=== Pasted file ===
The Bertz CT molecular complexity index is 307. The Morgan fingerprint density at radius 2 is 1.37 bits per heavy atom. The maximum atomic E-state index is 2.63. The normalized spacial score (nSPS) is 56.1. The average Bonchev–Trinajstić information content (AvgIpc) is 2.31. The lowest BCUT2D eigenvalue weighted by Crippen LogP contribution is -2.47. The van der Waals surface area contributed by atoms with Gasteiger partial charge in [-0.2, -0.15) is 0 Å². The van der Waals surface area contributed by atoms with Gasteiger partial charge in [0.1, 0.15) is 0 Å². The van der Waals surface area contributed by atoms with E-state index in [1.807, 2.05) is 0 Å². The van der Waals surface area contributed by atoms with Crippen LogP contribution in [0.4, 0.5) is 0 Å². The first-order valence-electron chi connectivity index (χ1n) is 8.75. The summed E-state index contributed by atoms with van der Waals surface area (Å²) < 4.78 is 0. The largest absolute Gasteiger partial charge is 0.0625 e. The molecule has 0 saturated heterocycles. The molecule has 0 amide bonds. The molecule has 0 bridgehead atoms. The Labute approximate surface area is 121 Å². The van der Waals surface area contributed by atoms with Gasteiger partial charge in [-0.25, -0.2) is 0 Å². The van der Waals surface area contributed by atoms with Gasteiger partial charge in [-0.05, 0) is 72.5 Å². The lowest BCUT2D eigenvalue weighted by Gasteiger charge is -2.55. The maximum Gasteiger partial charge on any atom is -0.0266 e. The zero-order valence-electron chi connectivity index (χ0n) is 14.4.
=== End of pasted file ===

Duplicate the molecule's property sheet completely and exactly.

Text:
The Bertz CT molecular complexity index is 307. The Morgan fingerprint density at radius 2 is 1.37 bits per heavy atom. The maximum atomic E-state index is 2.63. The normalized spacial score (nSPS) is 56.1. The average Bonchev–Trinajstić information content (AvgIpc) is 2.31. The lowest BCUT2D eigenvalue weighted by Crippen LogP contribution is -2.47. The van der Waals surface area contributed by atoms with Gasteiger partial charge in [-0.2, -0.15) is 0 Å². The van der Waals surface area contributed by atoms with Gasteiger partial charge in [0.1, 0.15) is 0 Å². The van der Waals surface area contributed by atoms with E-state index in [1.807, 2.05) is 0 Å². The van der Waals surface area contributed by atoms with Crippen LogP contribution in [0.4, 0.5) is 0 Å². The first-order valence-electron chi connectivity index (χ1n) is 8.75. The summed E-state index contributed by atoms with van der Waals surface area (Å²) < 4.78 is 0. The largest absolute Gasteiger partial charge is 0.0625 e. The molecule has 0 saturated heterocycles. The molecule has 0 amide bonds. The molecule has 0 bridgehead atoms. The Labute approximate surface area is 121 Å². The van der Waals surface area contributed by atoms with Gasteiger partial charge in [-0.25, -0.2) is 0 Å². The van der Waals surface area contributed by atoms with Gasteiger partial charge in [-0.05, 0) is 72.5 Å². The lowest BCUT2D eigenvalue weighted by Gasteiger charge is -2.55. The maximum Gasteiger partial charge on any atom is -0.0266 e. The zero-order valence-electron chi connectivity index (χ0n) is 14.4.